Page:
Perhaps Solomon Pappaiah’s parents knew the destiny that awaited their son when naming him. Solomon, the wise, who sits in on judgement. One whose word is final.

Pongal means Solomon Pappaiah Why Tamils love the pattimandram so much
Flix TV Friday, January 17, 2020 - 12:09

One of my earliest memories of Pongal – back when the earth was a younger place and the air was fresh and the water flowed – was that of boys in my neighbourhood buying little drums from the local ‘provision’ store (called Annakili, in Mandavelli) and waking up an entire neighbourhood with their enthusiastic beats. More noise than music, it was tolerated as something you just do on the first day of Pongal.

The other memory very strongly associated with Pongal – apart from the raison d'être of Pongal, which is Pongal the food – came a bit later. When television in India had begun to flex its muscles, Sun TV was on, and that mildly nasal voice coming from a benign-looking man in a shirt and veshti rolled off a few dozen complex sounding Tamil words in record time. And then, said something that got the entire audience in the hall – and in the hall in our house – rolling in laughter.

Solomon Pappaiah had entered our lives.

There may have been a pattimandram (loosely translated as debate) before there was Pappaiah. But absence of evidence, in this one instance, is pretty much evidence of absence. For, such is the force of this man who has pronounced his verdict on over 5,000 issues that contemporary Tamil society faces, that we cannot imagine a life when he wasn’t there to tell us what is right and what is wrong.

Who does the most work in keeping a household running?

What is the role of cinema in moulding our perceptions?

What is the power of youth: to shape or to destroy?

Where will we be without the Tamil language?

What makes us tick as a nation?

That the Tamil person likes a good, rollicking debate is known to us. That we are a wordy tribe, is evidenced every day. After all, it’s here that class is not venerated much, and one laughs along with the auto driver who doesn’t even blink while destroying a writer's sense of superiority with a clever jab. We have the literary history and the oral practice to show that we’ve been doing a bit of talking to and over each other for millennia. Even the gods aren’t spared and opening the third, cosmic eye, is just further proof that you’re insecure about your writing and your intentions.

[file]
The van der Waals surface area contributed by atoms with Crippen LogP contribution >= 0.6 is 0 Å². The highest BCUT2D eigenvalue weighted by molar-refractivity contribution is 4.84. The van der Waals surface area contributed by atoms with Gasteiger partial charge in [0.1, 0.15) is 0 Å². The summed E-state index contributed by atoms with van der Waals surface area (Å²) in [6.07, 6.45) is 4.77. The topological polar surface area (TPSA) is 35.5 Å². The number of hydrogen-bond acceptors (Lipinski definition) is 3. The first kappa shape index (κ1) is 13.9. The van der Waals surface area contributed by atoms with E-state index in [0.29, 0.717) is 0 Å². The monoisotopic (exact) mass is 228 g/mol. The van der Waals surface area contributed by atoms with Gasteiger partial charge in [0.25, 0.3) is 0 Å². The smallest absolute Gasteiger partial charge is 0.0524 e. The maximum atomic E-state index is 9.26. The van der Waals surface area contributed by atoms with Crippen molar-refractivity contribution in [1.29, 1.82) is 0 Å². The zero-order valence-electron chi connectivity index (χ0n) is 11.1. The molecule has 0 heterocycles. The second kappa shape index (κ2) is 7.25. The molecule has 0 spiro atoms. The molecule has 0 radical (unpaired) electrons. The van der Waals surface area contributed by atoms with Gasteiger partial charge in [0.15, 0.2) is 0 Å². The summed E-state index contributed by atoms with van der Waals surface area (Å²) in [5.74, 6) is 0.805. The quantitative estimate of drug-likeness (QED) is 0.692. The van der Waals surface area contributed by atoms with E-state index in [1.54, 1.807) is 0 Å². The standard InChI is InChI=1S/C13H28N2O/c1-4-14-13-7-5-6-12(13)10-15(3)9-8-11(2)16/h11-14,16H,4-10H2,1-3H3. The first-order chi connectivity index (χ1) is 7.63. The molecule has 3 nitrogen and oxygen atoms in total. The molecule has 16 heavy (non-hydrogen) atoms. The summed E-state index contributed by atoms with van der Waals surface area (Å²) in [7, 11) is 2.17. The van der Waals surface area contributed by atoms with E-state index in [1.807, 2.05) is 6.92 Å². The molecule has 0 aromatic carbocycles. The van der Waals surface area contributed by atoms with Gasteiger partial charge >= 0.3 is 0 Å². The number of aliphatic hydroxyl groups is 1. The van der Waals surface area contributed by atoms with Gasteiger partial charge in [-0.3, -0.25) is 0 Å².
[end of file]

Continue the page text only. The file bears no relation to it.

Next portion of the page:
But it was Solomon Pappaiah who took that, channelled our righteous anger into everyday things and in the process, got us to question some of our implicit biases. 

And he did that with oodles of charm and wit.

There is this idea called Nominative Determinism. Name a person, define their lives. Perhaps Solomon Pappaiah’s parents knew the destiny that awaited their son. Solomon, the wise, who sits in on judgement. One whose word is final.

And so we listen.

We listen because we appreciate a self-made man, a man who came from very constrained circumstances - his father was a mill worker and could barely support a family, Solomon was the 9th of 12 children - and put himself through school and college. From these humble beginnings, he became a professor, one of repute. And from there, he became a writer, a playwright, an intellectual. So we listen.

And we listen because he makes it worth our while. Salting every speech with choice excerpts from Bharathi’s poems, from the Sangam, from the medieval poetry of our Bhakthi poets. And from the Thirukkural. That primal Tamil text of ethics.

So much so that to a generation of Tamil comedians, Pappaiah is the man who gave them Thirukkural. Ask Vivek.

And so we listen.

To that voice that gradually increases in intensity the stronger he feels about the topic. That sudden deflating of tension with a well-placed pun.

And so one learnt that Tamils have not lost their identity.

We learnt that the language still has the power to move our souls and mountains.

That it doesn’t matter who does what in a household as long as one shares and shares alike.

That cinema isn’t just a medium of entertainment but a medium that forces opinions, and that this power must be exercised cautiously.

Over the years, other channels have come in, bringing us more pattimandrams, even more pattimandrams with Solomon Pappaiah adjudicating. Deepavali. Christmas. New Year. Ramzan. Independence Day. Name it, there’s a debate on TV. Other voices and other leaders have emerged from the school of Pappaiah. Raja. Bharathi Bhaskar. Uma Maheshwari. And others. It is the mark of a leader and a great man that those under him find equal fame.

But like that drum that beats on Bhogi morning, waking up a neighbourhood to the new year and to the new sun, like that milk boiling over and the overflowing vessel that signifies plenty in the year to come, like that sugarcane that promises sweetness for eternity as long as you are willing to put in the effort, like the sun and the cow and the cries of ‘Pongalo Pongal’, Solomon Pappaiah and his pattimandram are integral to this most Tamil of festivals.

Nadika is a writer and researcher.

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